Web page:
specifications. >> sara's discovery earned her the top prize of $100,000. clearly, she's got a bright future ahead of her. but even more important, she and all the other contestants are helping to make the future brighter for the rest of us. for "teen kids news", i'm kristina. >> as you're about to see, a state flag can have a lot to say. brandon explains. >> in 1610, an english sea captain bound for jamestown, virginia, was blown off course. he found safety in a bay to the north. he named the area after a local baron, lord de la warr, or, as we say today, delaware. delaware is a small state with a big history. it was the first colony to fly the 13-star american flag during the revolution. it was also the first state to ratify the new u.s. constitution.
>> and that's why delaware has the first seat in congress whenever there is an inaugural address and things like that. it's seen as a place of honor because they were the first state to sign the constitution. >> the flag proudly features the motto "liberty and independence" beneath the state seal. other symbols reflect the importance of shipping, agriculture, the delaware river, and the defense of freedom. and there's one more important image. >> in delaware, they chose to use the image of the diamond because when thomas jefferson visited delaware, he thought it was a diamond of a state. he called it "the little diamond". >> with "flag facts", i'm brandon. >> it first became a film, then a hit musical on broadway. we'll go backstage at "newsies".
>> i love it! i've seen it six times. >> ♪ look at me ♪ i'm the king of new york ♪ suddenly... >> the musical "newsies" has been making headlines ever since it opened. >> ♪ glory be ♪ i'm the king of new york >> it's a really great show! >> ♪ victory ♪ front-page story ♪ guts and glory >> and if you think these actors are working hard, imagine how hard the real "newsies" had to work back in the 1800's. >> ♪ of new york >> in order to, like, gain a profit and make a living, the "newsies" actually had to buy their newspapers that they would sell, and then they would sell it for a little more, just so they could make a living. >> ♪ tomorrow they'll see what we are... ♪ >> it was a tough life made even tougher when the rich newspaper owner decided to raise the price the kids had to pay for their papers. was there really a paperboy strike back in the late 1800's?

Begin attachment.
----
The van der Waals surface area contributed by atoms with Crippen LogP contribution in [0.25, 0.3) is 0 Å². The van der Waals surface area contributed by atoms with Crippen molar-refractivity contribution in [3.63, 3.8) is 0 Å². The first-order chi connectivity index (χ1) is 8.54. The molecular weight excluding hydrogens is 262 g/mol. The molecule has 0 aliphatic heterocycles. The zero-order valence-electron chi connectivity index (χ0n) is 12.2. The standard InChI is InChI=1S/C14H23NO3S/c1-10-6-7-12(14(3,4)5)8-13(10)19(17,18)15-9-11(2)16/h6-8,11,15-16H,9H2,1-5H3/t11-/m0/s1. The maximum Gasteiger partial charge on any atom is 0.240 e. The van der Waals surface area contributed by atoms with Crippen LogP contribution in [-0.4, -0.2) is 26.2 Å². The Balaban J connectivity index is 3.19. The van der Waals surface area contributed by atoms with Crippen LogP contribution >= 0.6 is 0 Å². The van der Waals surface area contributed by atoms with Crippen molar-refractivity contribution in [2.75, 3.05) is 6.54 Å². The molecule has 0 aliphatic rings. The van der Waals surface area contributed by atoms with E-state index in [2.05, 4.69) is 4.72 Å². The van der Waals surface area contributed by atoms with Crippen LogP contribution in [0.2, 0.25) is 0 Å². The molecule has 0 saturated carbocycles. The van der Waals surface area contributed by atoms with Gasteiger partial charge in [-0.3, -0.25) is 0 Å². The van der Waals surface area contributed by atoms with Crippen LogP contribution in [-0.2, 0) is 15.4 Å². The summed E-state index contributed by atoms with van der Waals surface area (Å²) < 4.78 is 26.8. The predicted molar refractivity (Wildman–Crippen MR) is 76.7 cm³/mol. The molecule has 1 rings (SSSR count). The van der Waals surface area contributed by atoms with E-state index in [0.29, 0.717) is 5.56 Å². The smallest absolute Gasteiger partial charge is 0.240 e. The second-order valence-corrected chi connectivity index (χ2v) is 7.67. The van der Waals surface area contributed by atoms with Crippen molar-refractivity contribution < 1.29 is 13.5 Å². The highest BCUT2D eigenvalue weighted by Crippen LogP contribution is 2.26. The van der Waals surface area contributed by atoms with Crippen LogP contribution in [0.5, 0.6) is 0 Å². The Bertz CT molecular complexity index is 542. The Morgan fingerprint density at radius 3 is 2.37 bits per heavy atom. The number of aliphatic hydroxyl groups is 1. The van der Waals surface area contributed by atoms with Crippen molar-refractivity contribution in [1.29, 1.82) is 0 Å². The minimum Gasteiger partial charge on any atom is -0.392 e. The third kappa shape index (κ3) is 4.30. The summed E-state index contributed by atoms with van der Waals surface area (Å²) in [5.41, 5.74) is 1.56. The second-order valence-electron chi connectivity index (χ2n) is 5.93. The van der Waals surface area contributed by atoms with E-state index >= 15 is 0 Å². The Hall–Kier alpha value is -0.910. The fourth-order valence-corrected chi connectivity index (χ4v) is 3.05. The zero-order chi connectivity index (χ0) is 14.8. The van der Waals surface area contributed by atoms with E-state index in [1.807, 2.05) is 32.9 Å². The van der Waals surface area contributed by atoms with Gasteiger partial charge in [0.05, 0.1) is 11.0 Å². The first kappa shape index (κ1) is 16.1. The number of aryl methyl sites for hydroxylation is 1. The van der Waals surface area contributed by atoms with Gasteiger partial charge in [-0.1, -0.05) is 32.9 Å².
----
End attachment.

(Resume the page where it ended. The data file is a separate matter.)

>> yeah, it was. "newsies" is based on a real story. like, all of this actually happened, so it's really interesting to see, like, it onstage. >> ♪ they're gonna see there's hell to pay ♪ >> and speaking of that stage, it's amazing. andy took me on a tour. >> and here's onstage. yeah. our entire theatre has 1,195 seats. >> that's incredible. >> yeah. and this is our gigantic set. >> yeah! the set is so much a part of the play, the actors gave it a name -- reuben. why reuben? >> no, don't really know, but it stuck. and anytime someone gets hurt -- like, we trip up the stairs or something -- we're just like, "dang it, reuben!" >> [ chuckles ] "reuben" weighs two tons, has lots of steps, and it moves. as an actor, is it difficult to perform while you're running up and down the set? >> it definitely makes it more difficult just because it's the
added effort of running upstairs. like, when we're singing songs, we're running up stairs, so it just, like, takes your breath away a little more. but it's so much fun. like, our set is gorgeous and really awesome. >> ♪ once and for all >> what else is awesome is how close the "newsies" cast has become. >> this is the best that i've ever worked with. like, i love them all so much. they have become my family. like, all of the newsboys that you see onstage, we're actually just having fun because we just love each other. >> ♪ one for all and all for one ♪ >> and the audience loves them, too. >> ♪ ...and all for one >> what's the message of "newsies"? >> i would say the message of "newsies" is definitely, if you feel strongly about something, and you really, like, work for it and fight for it, you can change the world. >> ♪ once and for all
they are the brightest and the best. she is a green teen ambassador whose passion for the planet is awe-inspiring. >> plus, how green is your garden? just ask this young girl. she created a garden at her high school campus. >> i wouldn't let that scare me. >> this world class actress is mentoring a whole new generation of track stars. >> find out how this courageous young film maker is using her medium to help others cope with cancer. >> volunteering in a retirement home changed his life. >> no matter how old we are. >> all that and